1. ## Bessel function

This was very different and i need help please.

Show that Jo (the Bessel function of order 0)

satisfies the differential equation: x^2*Jo"(x) + x*Jo'(x) + x^2*Jo(x) = 0

b.) evaluate 0_1 INT Jo(x) dx correct to three decimal places.

thankyou for looking at this one.

2. Originally Posted by rcmango
This was very different and i need help please.

Show that Jo (the Bessel function of order 0)

satisfies the differential equation: x^2*Jo"(x) + x*Jo'(x) + x^2*Jo(x) = 0

b.) evaluate 0_1 INT Jo(x) dx correct to three decimal places.

thankyou for looking at this one.
You had better tell us what definition of J_0 you want us to start from, one
of the most common definitions is as a solution of the DE.

RonL

3. Originally Posted by CaptainBlank
You had better tell us what definition of J_0 you want us to start from, one
of the most common definitions is as a solution of the DE.

RonL
This happens to be a standard definition:
"Bessel function of order zero of the first kind"

J_0(x)= SUM(n=0,+oo) [ (-1)^n * x^{2n} ]/ [(n!)^2 * 2^{2n} ]
(If I remember correctly.)

4. Originally Posted by ThePerfectHacker
This happens to be a standard definition:
"Bessel function of order zero of the first kind"

J_0(x)= SUM(n=0,+oo) [ (-1)^n * x^{2n} ]/ [(n!)^2 * 2^{2n} ]
(If I remember correctly.)
There is no standard definition you can define it as the solution of the DE
with f(0)=1, f'(0)=0, you can define it as the power series, or as one of the integral forms:

J_0(z) = (1/pi) integral_{0,pi} cos(z cos(theta)) dtheta

or:

J_0(z) = (1/pi) integral_{0,pi} cos(z sin(theta)) dtheta

(check these I'm typing from memory here )

Abramowitz and Stegun start with the DE then give the integral forms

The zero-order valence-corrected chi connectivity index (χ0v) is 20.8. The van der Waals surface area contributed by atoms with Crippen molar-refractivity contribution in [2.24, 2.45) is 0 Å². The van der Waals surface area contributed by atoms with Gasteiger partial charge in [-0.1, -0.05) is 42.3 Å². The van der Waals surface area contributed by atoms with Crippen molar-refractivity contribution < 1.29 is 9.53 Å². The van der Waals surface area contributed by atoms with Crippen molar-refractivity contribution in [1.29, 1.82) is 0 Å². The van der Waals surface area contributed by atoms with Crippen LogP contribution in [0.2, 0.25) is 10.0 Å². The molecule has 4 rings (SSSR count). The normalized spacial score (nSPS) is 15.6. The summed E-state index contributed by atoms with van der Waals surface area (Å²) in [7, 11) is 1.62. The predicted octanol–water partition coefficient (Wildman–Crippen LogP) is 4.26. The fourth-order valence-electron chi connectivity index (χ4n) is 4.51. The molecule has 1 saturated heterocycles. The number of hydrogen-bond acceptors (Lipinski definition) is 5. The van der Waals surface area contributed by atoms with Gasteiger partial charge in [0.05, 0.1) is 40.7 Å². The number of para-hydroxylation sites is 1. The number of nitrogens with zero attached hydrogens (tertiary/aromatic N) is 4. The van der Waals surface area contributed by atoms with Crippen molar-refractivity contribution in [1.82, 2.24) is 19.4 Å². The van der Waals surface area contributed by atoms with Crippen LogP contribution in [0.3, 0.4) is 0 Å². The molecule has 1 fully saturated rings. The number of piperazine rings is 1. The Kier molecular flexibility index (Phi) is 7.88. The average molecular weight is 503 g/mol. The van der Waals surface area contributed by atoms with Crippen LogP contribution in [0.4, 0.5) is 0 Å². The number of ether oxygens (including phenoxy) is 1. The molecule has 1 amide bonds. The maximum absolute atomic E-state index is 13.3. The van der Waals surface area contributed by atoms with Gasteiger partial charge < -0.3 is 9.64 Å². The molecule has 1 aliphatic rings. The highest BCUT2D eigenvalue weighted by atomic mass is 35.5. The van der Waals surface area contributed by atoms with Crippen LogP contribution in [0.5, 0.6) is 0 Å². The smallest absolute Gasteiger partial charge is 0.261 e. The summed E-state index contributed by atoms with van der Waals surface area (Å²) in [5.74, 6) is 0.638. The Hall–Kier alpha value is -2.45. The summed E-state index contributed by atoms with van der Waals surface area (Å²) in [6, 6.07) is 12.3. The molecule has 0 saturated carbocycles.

and some time later give the series.

RonL

RonL

5. its alright, i don't think this this problem is the norm. I picked it because it was much different, and it looked hard. appreciate your help so far.

6. Originally Posted by rcmango
This was very different and i need help please.

Show that Jo (the Bessel function of order 0)

satisfies the differential equation: x^2*Jo"(x) + x*Jo'(x) + x^2*Jo(x) = 0
You can do this using ImPerfectHacker's series representation for J_0
differentiating term by term twice, and then plugging the resulting series
into the DE.

This can be done, and I have done it in a notebook here, but it is very
fiddly and I definitly would not like to type it out here.

It might be easier to work this in the oposite direction - find the series
solution to the DE and show that it is ImPerfectHacker's series.

RonL

7. Originally Posted by CaptainBlank

It might be easier to work this in the oposite direction - find the series
solution to the DE and show that it is ImPerfectHacker's series.
It is easier but I do not think the poster is familar with the "Frobenius Method". But anyways, that is not really the problem we can just assume an analytic solution exists at x=0 and just see what it becomes. Which is the Bessel series.

J_0(z) = (1/pi) integral_{0,pi} cos(z cos(theta)) dtheta

or:

J_0(z) = (1/pi) integral_{0,pi} cos(z sin(theta)) dtheta
That is a strange way to define them. There is not motivation behind it.

8. Originally Posted by ThePerfectHacker
It is easier but I do not think the poster is familar with the "Frobenius Method". But anyways, that is not really the problem we can just assume an analytic solution exists at x=0 and just see what it becomes. Which is the Bessel series.

That is a strange way to define them. There is not motivation behind it.
No idea I would have to dig out a copy Watson which I don't have

To me it looks a bit of a challenge just to prove that they define the
same function.

RonL

9. "Frobenius Method"
no, sorry not familiar with it.

Ya appreciate the effort for this one. Its a more difficult problem than i anticipated.

Thanks.

10. Originally Posted by rcmango
. Its a more difficult problem than i anticipated.

Thanks.
It is not difficult, it is just long. And because LaTeX is not working we do not want to post image uploads.